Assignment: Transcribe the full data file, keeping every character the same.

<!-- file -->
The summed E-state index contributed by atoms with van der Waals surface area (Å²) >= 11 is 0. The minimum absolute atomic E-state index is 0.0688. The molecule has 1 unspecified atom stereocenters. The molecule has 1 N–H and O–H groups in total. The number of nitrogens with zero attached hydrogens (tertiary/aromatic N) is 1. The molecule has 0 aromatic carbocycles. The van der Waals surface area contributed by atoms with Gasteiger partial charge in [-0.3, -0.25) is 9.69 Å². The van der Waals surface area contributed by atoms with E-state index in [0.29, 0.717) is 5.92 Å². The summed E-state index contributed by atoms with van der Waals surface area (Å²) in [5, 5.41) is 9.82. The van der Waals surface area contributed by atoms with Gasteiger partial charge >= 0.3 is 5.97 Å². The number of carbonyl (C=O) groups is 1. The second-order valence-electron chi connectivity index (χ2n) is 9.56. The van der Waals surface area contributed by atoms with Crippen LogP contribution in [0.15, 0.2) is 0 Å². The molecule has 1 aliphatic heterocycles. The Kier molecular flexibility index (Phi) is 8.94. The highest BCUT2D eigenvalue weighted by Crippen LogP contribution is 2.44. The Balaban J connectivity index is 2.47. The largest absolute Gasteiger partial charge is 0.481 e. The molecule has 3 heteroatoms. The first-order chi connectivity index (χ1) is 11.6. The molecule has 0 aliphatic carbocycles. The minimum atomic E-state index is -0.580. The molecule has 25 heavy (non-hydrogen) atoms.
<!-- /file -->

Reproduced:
The summed E-state index contributed by atoms with van der Waals surface area (Å²) >= 11 is 0. The minimum absolute atomic E-state index is 0.0688. The molecule has 1 unspecified atom stereocenters. The molecule has 1 N–H and O–H groups in total. The number of nitrogens with zero attached hydrogens (tertiary/aromatic N) is 1. The molecule has 0 aromatic carbocycles. The van der Waals surface area contributed by atoms with Gasteiger partial charge in [-0.3, -0.25) is 9.69 Å². The van der Waals surface area contributed by atoms with E-state index in [0.29, 0.717) is 5.92 Å². The summed E-state index contributed by atoms with van der Waals surface area (Å²) in [5, 5.41) is 9.82. The van der Waals surface area contributed by atoms with Gasteiger partial charge >= 0.3 is 5.97 Å². The number of carbonyl (C=O) groups is 1. The second-order valence-electron chi connectivity index (χ2n) is 9.56. The van der Waals surface area contributed by atoms with Crippen LogP contribution in [0.15, 0.2) is 0 Å². The molecule has 1 aliphatic heterocycles. The Kier molecular flexibility index (Phi) is 8.94. The highest BCUT2D eigenvalue weighted by Crippen LogP contribution is 2.44. The Balaban J connectivity index is 2.47. The largest absolute Gasteiger partial charge is 0.481 e. The molecule has 3 heteroatoms. The first-order chi connectivity index (χ1) is 11.6. The molecule has 0 aliphatic carbocycles. The minimum atomic E-state index is -0.580. The molecule has 25 heavy (non-hydrogen) atoms.